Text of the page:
Medical Marijuana: Rhode Island Legislature Overrides Veto to Make Law Permanent

Rhode Island legislators voted overwhelmingly this week to override Gov. Donald Carcieri's (R) veto of a bill that would make the state's medical marijuana law permanent. On Wednesday, the Senate voted 29-4 to override, and on Thursday, the House followed suit with a lopsided 58-11 vote.

Legislators last year passed a medical marijuana -- also vetoed by Carcieri and overridden -- but that law included a sunset provision. Without action by the legislature, it would have expired on June 30.

"The fact that this override passed by an even larger margin than the original override last year says everything you need to know about how well the law has worked, and how completely uncontroversial it's been," said Ray Warren, director of state policies for the Marijuana Policy Project.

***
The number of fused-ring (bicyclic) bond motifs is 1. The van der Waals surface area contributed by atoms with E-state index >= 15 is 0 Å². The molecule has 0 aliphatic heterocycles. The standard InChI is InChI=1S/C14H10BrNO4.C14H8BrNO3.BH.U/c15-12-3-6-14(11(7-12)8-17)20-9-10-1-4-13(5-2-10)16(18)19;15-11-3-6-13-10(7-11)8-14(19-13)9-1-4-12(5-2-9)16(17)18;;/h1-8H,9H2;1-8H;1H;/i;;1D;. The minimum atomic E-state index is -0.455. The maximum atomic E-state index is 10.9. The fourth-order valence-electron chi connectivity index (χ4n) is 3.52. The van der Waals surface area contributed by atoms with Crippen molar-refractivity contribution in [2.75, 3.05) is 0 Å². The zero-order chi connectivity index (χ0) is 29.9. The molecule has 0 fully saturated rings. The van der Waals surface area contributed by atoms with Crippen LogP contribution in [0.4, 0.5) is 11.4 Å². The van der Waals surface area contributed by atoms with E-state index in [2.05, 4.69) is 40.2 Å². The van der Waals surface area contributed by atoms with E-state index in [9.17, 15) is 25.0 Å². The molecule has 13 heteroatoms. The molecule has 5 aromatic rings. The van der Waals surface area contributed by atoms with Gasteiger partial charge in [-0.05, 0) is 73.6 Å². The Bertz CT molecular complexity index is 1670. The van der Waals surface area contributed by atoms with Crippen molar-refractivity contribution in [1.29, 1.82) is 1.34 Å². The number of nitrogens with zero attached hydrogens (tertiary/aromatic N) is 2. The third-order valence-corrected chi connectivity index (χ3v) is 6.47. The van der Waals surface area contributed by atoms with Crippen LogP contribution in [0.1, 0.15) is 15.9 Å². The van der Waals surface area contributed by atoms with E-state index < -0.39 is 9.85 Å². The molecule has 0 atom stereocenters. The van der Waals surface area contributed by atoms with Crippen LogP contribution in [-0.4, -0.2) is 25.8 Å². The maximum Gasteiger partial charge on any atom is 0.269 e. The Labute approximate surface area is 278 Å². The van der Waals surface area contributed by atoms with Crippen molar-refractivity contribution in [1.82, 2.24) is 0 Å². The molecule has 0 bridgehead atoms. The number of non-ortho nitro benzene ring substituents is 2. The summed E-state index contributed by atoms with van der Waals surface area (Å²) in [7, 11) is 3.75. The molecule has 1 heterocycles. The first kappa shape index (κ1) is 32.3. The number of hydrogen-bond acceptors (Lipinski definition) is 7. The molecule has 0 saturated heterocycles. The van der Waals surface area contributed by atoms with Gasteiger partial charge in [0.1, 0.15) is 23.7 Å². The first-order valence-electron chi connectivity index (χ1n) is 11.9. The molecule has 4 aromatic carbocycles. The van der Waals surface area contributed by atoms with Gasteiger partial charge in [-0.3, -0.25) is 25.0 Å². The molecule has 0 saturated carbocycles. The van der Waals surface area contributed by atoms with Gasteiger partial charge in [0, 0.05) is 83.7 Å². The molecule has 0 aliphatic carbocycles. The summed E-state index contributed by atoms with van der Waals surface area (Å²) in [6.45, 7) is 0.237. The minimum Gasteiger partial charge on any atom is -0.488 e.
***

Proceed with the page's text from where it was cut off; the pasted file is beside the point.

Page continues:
The national group worked with state residents organized into the Rhode Island Patient Advocacy Coalition to achieve victory in the legislature. "Our legislature has stood with the scientific and medical community to ensure that I and hundreds of other seriously ill Rhode Islanders don't have to live in fear," said Rhonda O'Donnell, RN, a multiple sclerosis patient who was the first to sign up for Rhode Island's program. "But the job won't be finished until every patient in every state who needs medical marijuana has complete protection. It's time for every state legislature and the US Congress to change cruel and unscientific laws that criminalize the sick."

Permission to Reprint: This article is licensed under a modified Creative Commons Attribution license.
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